Concatenate CSV Files with PowerShell

For us Unix/Linux folks, the classic “cat” command is a beautiful way to combine text files together. Because of this popular Unix command, Microsoft ships PowerShell with a default alias cat which maps to their Get-Content command.

Unfortunately, the similarities end with only the name being the same. PowerShell makes life difficult by defaulting to two-byte character unicode output for text files. This breaks some popular programs like Excel which by default expects a CSV file to contain only single-byte characters and will put all text into a single column for multi-byte unicode CSV file. Some workarounds are discussed on the Stack Overflow question “… correctly … display .csv files within Excel 2013?” The syntax is also different – you must separate multiple file names by commas (the PowerShell array delimiter).

To resolve the multi-byte unicode text file output problem, I recommend replacing the default redirect Some-Command > OutFile.csv with the more versatile Some-Command | Out-File -Encoding Default OutFile.csv which allows you to specify a desired text output encoding. The “Default” encoding requested here is standard ANSI text with single-byte characters. This also resolves the issue with Excel which will open ANSI text CSV files properly (separate columns versus all data in a single column). Here’s an example of how to use PowerShell to concatenate CSV files for later use in Excel.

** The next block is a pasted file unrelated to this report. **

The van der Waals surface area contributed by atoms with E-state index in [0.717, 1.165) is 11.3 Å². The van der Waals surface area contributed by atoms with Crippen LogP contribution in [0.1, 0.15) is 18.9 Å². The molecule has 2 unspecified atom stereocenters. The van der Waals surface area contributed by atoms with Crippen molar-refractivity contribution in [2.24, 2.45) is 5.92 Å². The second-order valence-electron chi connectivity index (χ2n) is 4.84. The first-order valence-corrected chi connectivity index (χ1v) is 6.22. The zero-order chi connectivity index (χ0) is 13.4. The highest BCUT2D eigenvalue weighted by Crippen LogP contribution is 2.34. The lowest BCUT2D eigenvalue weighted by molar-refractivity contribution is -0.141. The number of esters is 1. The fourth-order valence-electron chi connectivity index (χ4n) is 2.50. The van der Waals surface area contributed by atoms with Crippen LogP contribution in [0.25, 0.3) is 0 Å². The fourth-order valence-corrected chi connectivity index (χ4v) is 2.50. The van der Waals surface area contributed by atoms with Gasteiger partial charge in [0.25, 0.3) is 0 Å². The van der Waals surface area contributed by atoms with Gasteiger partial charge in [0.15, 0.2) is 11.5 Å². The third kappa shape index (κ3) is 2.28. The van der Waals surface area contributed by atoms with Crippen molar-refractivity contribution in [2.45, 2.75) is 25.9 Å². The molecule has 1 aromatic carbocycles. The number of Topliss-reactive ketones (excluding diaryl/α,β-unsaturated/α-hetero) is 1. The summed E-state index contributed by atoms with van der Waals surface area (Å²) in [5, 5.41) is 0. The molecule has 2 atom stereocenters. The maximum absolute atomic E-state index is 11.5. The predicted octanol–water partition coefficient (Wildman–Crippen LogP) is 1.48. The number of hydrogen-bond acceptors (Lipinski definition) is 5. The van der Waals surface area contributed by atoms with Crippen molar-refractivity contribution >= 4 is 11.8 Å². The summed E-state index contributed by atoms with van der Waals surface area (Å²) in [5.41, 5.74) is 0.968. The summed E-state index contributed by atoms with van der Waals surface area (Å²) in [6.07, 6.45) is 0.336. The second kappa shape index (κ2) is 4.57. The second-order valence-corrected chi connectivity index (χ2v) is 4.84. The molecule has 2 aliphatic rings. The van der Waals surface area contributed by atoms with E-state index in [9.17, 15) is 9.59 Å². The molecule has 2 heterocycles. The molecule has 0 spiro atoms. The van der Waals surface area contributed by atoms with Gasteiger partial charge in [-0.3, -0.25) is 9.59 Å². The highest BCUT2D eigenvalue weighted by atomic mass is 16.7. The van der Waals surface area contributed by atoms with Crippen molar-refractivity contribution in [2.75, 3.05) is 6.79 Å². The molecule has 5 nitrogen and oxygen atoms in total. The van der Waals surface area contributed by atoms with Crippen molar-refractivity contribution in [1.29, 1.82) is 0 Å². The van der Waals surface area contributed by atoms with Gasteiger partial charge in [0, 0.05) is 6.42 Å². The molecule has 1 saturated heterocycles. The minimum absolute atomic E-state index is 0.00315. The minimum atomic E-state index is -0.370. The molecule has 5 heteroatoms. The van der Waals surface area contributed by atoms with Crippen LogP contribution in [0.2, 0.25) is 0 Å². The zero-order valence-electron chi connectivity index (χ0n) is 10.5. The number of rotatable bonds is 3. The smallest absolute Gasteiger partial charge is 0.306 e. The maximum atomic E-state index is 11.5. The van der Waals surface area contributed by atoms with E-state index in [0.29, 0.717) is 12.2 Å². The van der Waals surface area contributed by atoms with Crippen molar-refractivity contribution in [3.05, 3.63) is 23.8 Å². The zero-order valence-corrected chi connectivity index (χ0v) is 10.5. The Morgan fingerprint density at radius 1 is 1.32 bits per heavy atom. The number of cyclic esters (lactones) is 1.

Get-Content FileOne.csv,FileTwo.csv,FileThree.csv `
  | Out-File -Encoding Default TestOne.csv
# A Wildcard can indicate multiple matching files
Get-Content File*.csv | Out-File -Encoding Default TestTwo.csv
# ALTERNATE IMPLEMENTATION using Import-CSV and Export-CSV
Import-CSV (Get-ChildItem File*.csv) | Export-CSV TestThree.csv `
    -NoTypeInformation -Encoding UTF8
# AN ADVANTAGE to the Import/Export CSV method is that it will 
#   eliminate duplicate header rows

This note was inspired in part by the following Super User questions:

Advertisements

About notesbytom

Keeping technology notes on WordPress.com to free up my mind to solve new problems rather than figuring out the same ones repeatedly :-).
This entry was posted in System Administration and tagged . Bookmark the permalink.

Leave a Reply

Fill in your details below or click an icon to log in:

WordPress.com Logo

You are commenting using your WordPress.com account. Log Out / Change )

Twitter picture

You are commenting using your Twitter account. Log Out / Change )

Facebook photo

You are commenting using your Facebook account. Log Out / Change )

Google+ photo

You are commenting using your Google+ account. Log Out / Change )

Connecting to %s